Swarms of cops quiz residents for tips on murdered teen
Paul Joseph Watson
August 1, 2014
FBI agents and police turned the entire village of of Armada, Michigan into a checkpoint last night, interrogating every driver who attempted to enter or leave the town and then marking ones who had been grilled with an ‘X’ on their hand.
Authorities took a blanket approach to the search for clues about 14-year-old April Millsap, who was found murdered in a wooded area last week.
With Michigan state police complaining about the fact that tips in the case have “dried up,” officers and agents occupied areas of the town between 5pm and 8pm last night, blocking off the main road and other routes before going “car by car” and quizzing every driver.
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Pictures from ABC 7 showed huge tailbacks with cars “backed up for miles.” Armada township Police Chief Howard Smith defended the action, saying it was a necessary measure to find clues about the case by stopping cars driving in the vicinity of where the murder took place at the same time.
“It looked like a roadblock, but it was what police call a rolling canvas,” reported Local 4 News, adding that “swarms of police” covered three checkpoints.
A local group protested the move, asserting that the roadblock was unconstitutional and not backed up by probable cause. The group, which was not named in the ABC 7 report, planned to read both the federal and state constitution to the police chief.
“This is the second time in recent years that police have imposed what amounts to an mass investigative detention as part of a crime investigation,” writes William Norman Grigg, pointing to a similar approach after a June 2012 bank robbery in in Aurora, Colorado where everyone within the vicinity of the bank was placed in handcuffs.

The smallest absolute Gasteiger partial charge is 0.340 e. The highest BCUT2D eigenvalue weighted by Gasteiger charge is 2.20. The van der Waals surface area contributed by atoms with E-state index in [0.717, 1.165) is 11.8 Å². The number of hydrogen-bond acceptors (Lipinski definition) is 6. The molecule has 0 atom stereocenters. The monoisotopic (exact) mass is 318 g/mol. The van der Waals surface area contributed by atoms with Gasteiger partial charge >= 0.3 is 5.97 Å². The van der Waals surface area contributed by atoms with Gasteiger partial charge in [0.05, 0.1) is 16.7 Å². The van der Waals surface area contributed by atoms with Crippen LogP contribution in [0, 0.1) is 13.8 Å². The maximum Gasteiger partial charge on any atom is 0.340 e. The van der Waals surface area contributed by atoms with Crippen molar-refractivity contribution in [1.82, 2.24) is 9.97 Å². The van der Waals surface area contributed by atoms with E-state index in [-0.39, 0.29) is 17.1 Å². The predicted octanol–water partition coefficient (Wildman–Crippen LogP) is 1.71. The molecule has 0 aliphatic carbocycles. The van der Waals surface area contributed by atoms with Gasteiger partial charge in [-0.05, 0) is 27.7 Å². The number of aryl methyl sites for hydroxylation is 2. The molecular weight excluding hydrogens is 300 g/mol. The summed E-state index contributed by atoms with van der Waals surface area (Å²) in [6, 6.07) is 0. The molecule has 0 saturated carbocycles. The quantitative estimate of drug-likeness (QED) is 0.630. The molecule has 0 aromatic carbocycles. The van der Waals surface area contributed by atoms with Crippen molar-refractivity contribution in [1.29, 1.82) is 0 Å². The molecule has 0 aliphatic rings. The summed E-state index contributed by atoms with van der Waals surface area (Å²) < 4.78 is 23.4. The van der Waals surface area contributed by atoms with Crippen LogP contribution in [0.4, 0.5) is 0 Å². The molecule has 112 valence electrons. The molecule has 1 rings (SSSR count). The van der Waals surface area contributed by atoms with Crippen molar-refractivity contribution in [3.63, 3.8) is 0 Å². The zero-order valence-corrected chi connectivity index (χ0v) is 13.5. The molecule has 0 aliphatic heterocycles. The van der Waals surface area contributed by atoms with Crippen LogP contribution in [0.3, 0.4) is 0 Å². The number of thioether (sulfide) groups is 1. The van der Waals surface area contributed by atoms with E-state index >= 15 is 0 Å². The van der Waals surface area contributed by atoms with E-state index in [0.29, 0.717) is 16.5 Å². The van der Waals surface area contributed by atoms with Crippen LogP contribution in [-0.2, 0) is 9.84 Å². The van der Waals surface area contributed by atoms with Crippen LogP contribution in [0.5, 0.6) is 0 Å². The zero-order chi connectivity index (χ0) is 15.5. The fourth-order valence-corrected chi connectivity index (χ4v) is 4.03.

As we reported last year, California Highway Patrol officers set up a checkpoint in a Sacramento suburb after a gang member shot and injured several law enforcement officials before going into hiding. An AP photograph showed one officer pointing a gun at the head of an innocent driver who happened to be passing through the checkpoint.
During the aftermath of the Boston marathon bombing, heavily armed police went door to door without search warrants terrorizing families at gunpoint and ransacking homes, prompting Ron Paul to observe that the manhunt was more frightening than the attack itself, saying it resembled “scenes from a military coup in a far off banana republic.”
In a similar example of excessive behavior, police wildly shot and injured numerous innocent people during the manhunt for Christopher Dorner last year, including women who looked nothing like Dorner.